Justia Civil Rights Opinion Summaries

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Petitioner appealed the denial of his habeas corpus petition, alleging that his trial counsel was ineffective for failing to request an alibi instruction. The Fifth Circuit held that the post-conviction relief court's decision was a reasonable application of Strickland v. Washington. Although the parties accept for purposes of appeal that trial counsel's performance was deficient, even if the instruction had been given, there was no reasonable probability that the outcome of the proceedings would have been different. Therefore, because petitioner was not prejudiced by the error, the court affirmed the judgment. View "Maurice Hope v. Warden Cartledge" on Justia Law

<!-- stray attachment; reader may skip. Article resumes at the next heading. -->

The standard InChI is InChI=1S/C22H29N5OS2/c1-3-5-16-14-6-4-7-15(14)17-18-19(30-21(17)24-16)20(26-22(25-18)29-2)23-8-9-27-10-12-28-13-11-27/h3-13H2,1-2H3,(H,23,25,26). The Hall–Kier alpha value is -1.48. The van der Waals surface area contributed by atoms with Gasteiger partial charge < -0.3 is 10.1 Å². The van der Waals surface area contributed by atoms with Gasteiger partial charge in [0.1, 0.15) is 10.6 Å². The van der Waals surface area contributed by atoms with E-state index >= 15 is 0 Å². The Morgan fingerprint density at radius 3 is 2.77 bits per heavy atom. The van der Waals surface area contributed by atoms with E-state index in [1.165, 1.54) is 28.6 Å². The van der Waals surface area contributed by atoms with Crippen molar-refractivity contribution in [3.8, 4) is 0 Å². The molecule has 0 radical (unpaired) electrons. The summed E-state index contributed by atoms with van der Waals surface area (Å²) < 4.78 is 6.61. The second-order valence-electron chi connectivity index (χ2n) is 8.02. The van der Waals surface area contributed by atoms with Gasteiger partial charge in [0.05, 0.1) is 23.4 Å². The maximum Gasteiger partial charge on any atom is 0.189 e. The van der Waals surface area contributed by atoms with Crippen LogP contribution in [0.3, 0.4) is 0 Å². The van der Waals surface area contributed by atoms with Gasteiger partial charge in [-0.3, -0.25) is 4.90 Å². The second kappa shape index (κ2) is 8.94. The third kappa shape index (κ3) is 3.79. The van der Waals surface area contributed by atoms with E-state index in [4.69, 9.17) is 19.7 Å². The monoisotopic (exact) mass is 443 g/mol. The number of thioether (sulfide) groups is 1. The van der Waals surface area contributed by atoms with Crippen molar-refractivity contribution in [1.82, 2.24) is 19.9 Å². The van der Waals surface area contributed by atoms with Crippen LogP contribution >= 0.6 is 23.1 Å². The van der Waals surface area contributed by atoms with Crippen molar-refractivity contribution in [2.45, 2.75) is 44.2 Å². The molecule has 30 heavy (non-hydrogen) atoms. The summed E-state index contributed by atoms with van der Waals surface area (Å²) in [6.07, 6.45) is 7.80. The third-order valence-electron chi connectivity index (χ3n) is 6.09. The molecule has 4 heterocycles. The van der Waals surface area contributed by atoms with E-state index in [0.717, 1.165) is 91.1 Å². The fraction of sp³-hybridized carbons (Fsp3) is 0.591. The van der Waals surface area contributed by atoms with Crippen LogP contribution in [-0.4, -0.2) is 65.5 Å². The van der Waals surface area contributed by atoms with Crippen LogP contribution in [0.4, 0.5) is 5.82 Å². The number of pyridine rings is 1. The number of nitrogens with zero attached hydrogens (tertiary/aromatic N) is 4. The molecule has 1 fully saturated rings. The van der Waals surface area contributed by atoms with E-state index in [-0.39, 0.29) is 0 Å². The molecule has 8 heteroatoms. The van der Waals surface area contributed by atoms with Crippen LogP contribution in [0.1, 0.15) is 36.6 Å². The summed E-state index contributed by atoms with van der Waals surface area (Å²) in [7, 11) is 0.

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Illinois inmate Davis sued prison officials under 42 U.S.C. 1983, asking the court to recruit counsel. He stated that he had tried to secure counsel, referring to a letter from a law firm corroborating his efforts; no letter was attached. The district court screened Davis’s complaint, 28 U.S.C. 1915A, and allowed him to proceed on his excessive-force claim against one guard, but dismissed a conspiracy claim against others on the ground that Davis had no federal constitutional right to a grievance procedure. The court denied Davis’s motion for counsel, stating that he failed to demonstrate that he made a reasonable attempt to obtain counsel. Davis failed to respond to interrogatories and repeatedly renewed his request for recruitment of counsel, stating that he was unable to aid the inmate who was preparing his filings, reads at a 6th-grade level, and has a “paranoid delusional disorder.” He attached his “legal mail card,” which cataloged his incoming and outgoing mail to law firms. The court ultimately dismissed the case and denied Davis’s subsequent motions. The Seventh Circuit recruited counsel and reversed. The interrogatories that Davis failed to answer were above his comprehension. Davis did not have a fair opportunity to prosecute his case, given his severe intellectual handicaps, his apparently diligent efforts, his potentially meritorious claim, and “the irregularities" of the court’s handling of the case. View "Davis v. Moroney" on Justia Law